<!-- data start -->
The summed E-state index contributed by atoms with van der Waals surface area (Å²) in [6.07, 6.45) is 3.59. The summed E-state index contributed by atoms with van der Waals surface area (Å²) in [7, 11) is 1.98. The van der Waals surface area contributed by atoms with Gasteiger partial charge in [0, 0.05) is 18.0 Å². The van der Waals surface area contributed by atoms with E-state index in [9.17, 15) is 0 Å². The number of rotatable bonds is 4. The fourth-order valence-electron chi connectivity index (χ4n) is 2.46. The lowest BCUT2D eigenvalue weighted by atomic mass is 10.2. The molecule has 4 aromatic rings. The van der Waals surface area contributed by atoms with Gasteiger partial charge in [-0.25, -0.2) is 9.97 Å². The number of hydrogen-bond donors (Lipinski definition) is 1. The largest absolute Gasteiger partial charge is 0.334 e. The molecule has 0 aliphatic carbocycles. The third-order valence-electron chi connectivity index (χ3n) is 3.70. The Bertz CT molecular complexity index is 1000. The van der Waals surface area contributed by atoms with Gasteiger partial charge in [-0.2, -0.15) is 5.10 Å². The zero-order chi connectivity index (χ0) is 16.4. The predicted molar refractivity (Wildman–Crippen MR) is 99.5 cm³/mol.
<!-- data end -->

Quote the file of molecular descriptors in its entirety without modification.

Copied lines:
The summed E-state index contributed by atoms with van der Waals surface area (Å²) in [6.07, 6.45) is 3.59. The summed E-state index contributed by atoms with van der Waals surface area (Å²) in [7, 11) is 1.98. The van der Waals surface area contributed by atoms with Gasteiger partial charge in [0, 0.05) is 18.0 Å². The van der Waals surface area contributed by atoms with E-state index in [9.17, 15) is 0 Å². The number of rotatable bonds is 4. The fourth-order valence-electron chi connectivity index (χ4n) is 2.46. The lowest BCUT2D eigenvalue weighted by atomic mass is 10.2. The molecule has 4 aromatic rings. The van der Waals surface area contributed by atoms with Gasteiger partial charge in [-0.25, -0.2) is 9.97 Å². The number of hydrogen-bond donors (Lipinski definition) is 1. The largest absolute Gasteiger partial charge is 0.334 e. The molecule has 0 aliphatic carbocycles. The third-order valence-electron chi connectivity index (χ3n) is 3.70. The Bertz CT molecular complexity index is 1000. The van der Waals surface area contributed by atoms with Gasteiger partial charge in [-0.2, -0.15) is 5.10 Å². The zero-order chi connectivity index (χ0) is 16.4. The predicted molar refractivity (Wildman–Crippen MR) is 99.5 cm³/mol.